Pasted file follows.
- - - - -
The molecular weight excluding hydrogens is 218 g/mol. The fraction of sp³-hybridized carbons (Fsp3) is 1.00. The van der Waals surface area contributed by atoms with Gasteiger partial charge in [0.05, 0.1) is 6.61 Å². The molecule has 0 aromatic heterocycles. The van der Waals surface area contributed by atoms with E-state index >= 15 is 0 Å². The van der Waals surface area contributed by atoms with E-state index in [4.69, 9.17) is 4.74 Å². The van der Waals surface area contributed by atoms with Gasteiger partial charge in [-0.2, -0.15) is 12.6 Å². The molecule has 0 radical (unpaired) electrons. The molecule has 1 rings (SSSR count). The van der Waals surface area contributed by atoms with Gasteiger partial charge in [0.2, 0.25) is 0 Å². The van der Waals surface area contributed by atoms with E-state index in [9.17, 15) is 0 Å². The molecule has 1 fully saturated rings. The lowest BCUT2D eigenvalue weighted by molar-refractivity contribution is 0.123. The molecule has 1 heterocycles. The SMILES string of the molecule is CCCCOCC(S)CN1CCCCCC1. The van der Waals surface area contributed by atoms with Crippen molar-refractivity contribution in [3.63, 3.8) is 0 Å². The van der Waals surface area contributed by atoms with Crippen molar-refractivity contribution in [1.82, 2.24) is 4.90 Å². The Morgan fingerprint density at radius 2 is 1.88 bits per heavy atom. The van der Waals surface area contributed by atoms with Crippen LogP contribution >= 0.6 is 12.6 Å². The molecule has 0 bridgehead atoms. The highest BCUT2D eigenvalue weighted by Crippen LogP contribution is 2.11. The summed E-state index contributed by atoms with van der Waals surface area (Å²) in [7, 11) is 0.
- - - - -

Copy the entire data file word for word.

The molecular weight excluding hydrogens is 218 g/mol. The fraction of sp³-hybridized carbons (Fsp3) is 1.00. The van der Waals surface area contributed by atoms with Gasteiger partial charge in [0.05, 0.1) is 6.61 Å². The molecule has 0 aromatic heterocycles. The van der Waals surface area contributed by atoms with E-state index >= 15 is 0 Å². The van der Waals surface area contributed by atoms with E-state index in [4.69, 9.17) is 4.74 Å². The van der Waals surface area contributed by atoms with Gasteiger partial charge in [-0.2, -0.15) is 12.6 Å². The molecule has 0 radical (unpaired) electrons. The molecule has 1 rings (SSSR count). The van der Waals surface area contributed by atoms with Gasteiger partial charge in [0.2, 0.25) is 0 Å². The van der Waals surface area contributed by atoms with E-state index in [9.17, 15) is 0 Å². The molecule has 1 fully saturated rings. The lowest BCUT2D eigenvalue weighted by molar-refractivity contribution is 0.123. The molecule has 1 heterocycles. The SMILES string of the molecule is CCCCOCC(S)CN1CCCCCC1. The van der Waals surface area contributed by atoms with Crippen molar-refractivity contribution in [3.63, 3.8) is 0 Å². The van der Waals surface area contributed by atoms with Crippen molar-refractivity contribution in [1.82, 2.24) is 4.90 Å². The Morgan fingerprint density at radius 2 is 1.88 bits per heavy atom. The van der Waals surface area contributed by atoms with Crippen LogP contribution >= 0.6 is 12.6 Å². The molecule has 0 bridgehead atoms. The highest BCUT2D eigenvalue weighted by Crippen LogP contribution is 2.11. The summed E-state index contributed by atoms with van der Waals surface area (Å²) in [7, 11) is 0.